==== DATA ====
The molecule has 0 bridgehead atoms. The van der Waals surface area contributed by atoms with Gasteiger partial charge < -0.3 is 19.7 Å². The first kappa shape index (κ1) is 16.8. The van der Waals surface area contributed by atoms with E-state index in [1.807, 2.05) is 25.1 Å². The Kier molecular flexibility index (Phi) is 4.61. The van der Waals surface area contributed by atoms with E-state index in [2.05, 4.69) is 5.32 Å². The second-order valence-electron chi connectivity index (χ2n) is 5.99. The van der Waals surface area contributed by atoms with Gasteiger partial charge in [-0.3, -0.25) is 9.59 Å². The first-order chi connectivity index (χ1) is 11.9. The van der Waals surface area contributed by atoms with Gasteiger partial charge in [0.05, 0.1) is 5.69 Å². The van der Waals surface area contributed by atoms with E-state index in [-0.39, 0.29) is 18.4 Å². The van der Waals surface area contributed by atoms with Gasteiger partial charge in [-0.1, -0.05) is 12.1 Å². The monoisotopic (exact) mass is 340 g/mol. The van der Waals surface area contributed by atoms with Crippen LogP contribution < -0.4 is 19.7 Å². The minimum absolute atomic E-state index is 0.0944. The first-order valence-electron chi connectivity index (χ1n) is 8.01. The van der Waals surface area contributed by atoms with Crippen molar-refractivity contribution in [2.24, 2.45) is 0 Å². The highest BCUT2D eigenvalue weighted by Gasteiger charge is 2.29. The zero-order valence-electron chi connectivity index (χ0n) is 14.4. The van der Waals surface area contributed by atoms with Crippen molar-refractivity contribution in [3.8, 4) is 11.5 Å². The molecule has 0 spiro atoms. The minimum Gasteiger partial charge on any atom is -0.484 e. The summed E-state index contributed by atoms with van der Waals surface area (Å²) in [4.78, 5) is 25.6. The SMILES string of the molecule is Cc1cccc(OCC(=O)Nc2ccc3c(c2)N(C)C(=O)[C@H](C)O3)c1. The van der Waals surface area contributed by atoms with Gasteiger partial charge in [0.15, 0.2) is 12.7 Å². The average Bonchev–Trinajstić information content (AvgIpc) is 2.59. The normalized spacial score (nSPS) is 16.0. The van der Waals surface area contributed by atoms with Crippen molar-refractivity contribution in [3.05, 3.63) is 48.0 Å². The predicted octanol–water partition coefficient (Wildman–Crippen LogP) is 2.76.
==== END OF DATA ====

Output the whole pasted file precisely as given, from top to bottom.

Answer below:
The molecule has 0 bridgehead atoms. The van der Waals surface area contributed by atoms with Gasteiger partial charge < -0.3 is 19.7 Å². The first kappa shape index (κ1) is 16.8. The van der Waals surface area contributed by atoms with E-state index in [1.807, 2.05) is 25.1 Å². The Kier molecular flexibility index (Phi) is 4.61. The van der Waals surface area contributed by atoms with E-state index in [2.05, 4.69) is 5.32 Å². The second-order valence-electron chi connectivity index (χ2n) is 5.99. The van der Waals surface area contributed by atoms with Gasteiger partial charge in [-0.3, -0.25) is 9.59 Å². The first-order chi connectivity index (χ1) is 11.9. The van der Waals surface area contributed by atoms with Gasteiger partial charge in [0.05, 0.1) is 5.69 Å². The van der Waals surface area contributed by atoms with E-state index in [-0.39, 0.29) is 18.4 Å². The van der Waals surface area contributed by atoms with Gasteiger partial charge in [-0.1, -0.05) is 12.1 Å². The monoisotopic (exact) mass is 340 g/mol. The van der Waals surface area contributed by atoms with Crippen LogP contribution < -0.4 is 19.7 Å². The minimum absolute atomic E-state index is 0.0944. The first-order valence-electron chi connectivity index (χ1n) is 8.01. The van der Waals surface area contributed by atoms with Crippen molar-refractivity contribution in [2.24, 2.45) is 0 Å². The highest BCUT2D eigenvalue weighted by Gasteiger charge is 2.29. The zero-order valence-electron chi connectivity index (χ0n) is 14.4. The van der Waals surface area contributed by atoms with Crippen molar-refractivity contribution in [3.8, 4) is 11.5 Å². The molecule has 0 spiro atoms. The minimum Gasteiger partial charge on any atom is -0.484 e. The summed E-state index contributed by atoms with van der Waals surface area (Å²) in [4.78, 5) is 25.6. The SMILES string of the molecule is Cc1cccc(OCC(=O)Nc2ccc3c(c2)N(C)C(=O)[C@H](C)O3)c1. The van der Waals surface area contributed by atoms with Gasteiger partial charge in [0.15, 0.2) is 12.7 Å². The average Bonchev–Trinajstić information content (AvgIpc) is 2.59. The normalized spacial score (nSPS) is 16.0. The van der Waals surface area contributed by atoms with Crippen molar-refractivity contribution in [3.05, 3.63) is 48.0 Å². The predicted octanol–water partition coefficient (Wildman–Crippen LogP) is 2.76.